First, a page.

The comparison of optical characteristics of Star and Linear-c in solution and in the solid film demonstrates the influence of the molecular dimensionality and substituent effect on the property of the material in the bulk. The linear shape of the Linear-c system and conjugation pathway between donor arms and acceptor core provide the opportunity to increase ICT in the solids. The opposite effect on ICT is observed due to the aggregation of Star and to a lesser degree for that of the Linear-nc compound. The 2D character of the Star system and the alternating position of phenylene spacers between the core and the arms make the aggregating propensity of this compound very strong and notable not only in the solids but also in hexane solutions. The different types of aggregation in the solid phase provided by ICT, the substitution pattern, and the dimensionality of the molecular system must be taken into account during the design of new materials.
The DPP unit is clearly an interesting and exciting unit for use as a core system in star-shaped conjugated architectures. While amplified spontaneous emission from neat films has only been observed in Linear-c, blends of the new compounds reported here with photoresists will provide promising emissive materials without the complexity of aggregating behavior. Such blends can be solution-processed and patterned by inkjet printing14 or direct laser writing15 and manipulated into distributed feedback structures for lasing applications.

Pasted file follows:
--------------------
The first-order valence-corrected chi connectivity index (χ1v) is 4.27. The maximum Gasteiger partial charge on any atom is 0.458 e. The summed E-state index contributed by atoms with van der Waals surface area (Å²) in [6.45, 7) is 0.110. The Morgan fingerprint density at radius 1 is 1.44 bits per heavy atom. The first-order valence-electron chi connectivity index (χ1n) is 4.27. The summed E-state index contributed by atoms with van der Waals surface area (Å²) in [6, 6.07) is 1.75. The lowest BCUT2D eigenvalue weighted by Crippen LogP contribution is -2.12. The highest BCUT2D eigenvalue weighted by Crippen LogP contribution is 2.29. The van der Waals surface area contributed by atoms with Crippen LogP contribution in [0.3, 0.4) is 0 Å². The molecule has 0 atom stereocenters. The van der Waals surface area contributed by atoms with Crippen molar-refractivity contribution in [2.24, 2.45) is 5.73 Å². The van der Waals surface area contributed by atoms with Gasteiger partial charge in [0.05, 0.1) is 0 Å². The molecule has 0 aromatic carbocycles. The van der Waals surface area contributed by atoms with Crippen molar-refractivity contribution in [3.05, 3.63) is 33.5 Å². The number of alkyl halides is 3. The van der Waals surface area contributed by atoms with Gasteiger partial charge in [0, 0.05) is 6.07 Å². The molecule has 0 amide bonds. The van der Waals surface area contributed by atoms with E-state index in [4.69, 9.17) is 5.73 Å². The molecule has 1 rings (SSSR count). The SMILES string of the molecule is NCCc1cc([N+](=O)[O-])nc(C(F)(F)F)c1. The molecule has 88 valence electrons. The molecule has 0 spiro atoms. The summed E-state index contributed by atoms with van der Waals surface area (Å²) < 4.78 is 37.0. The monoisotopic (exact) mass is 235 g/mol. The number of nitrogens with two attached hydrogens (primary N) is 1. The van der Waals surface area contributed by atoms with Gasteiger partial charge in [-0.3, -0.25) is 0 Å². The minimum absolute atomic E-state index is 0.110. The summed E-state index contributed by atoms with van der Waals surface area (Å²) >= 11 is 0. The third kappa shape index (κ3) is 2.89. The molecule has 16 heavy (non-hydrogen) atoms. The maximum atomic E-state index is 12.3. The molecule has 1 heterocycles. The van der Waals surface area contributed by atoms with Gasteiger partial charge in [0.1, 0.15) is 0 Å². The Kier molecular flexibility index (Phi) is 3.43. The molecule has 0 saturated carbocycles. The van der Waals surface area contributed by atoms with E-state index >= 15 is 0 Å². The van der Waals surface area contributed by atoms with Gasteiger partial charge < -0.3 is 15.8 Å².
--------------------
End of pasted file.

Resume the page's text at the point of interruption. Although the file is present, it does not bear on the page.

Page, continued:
Supporting Information is available from the Wiley Online Library or from the author.
The authors thank the EPSRC for funding via grants EP/F061609, EP/F05999X (HYPIX project), EP/E027431, and an Advanced Fellowship award to P.N.S. (EP/C539494). D.D.C.B. thanks the Lee-Lucas endowment for support.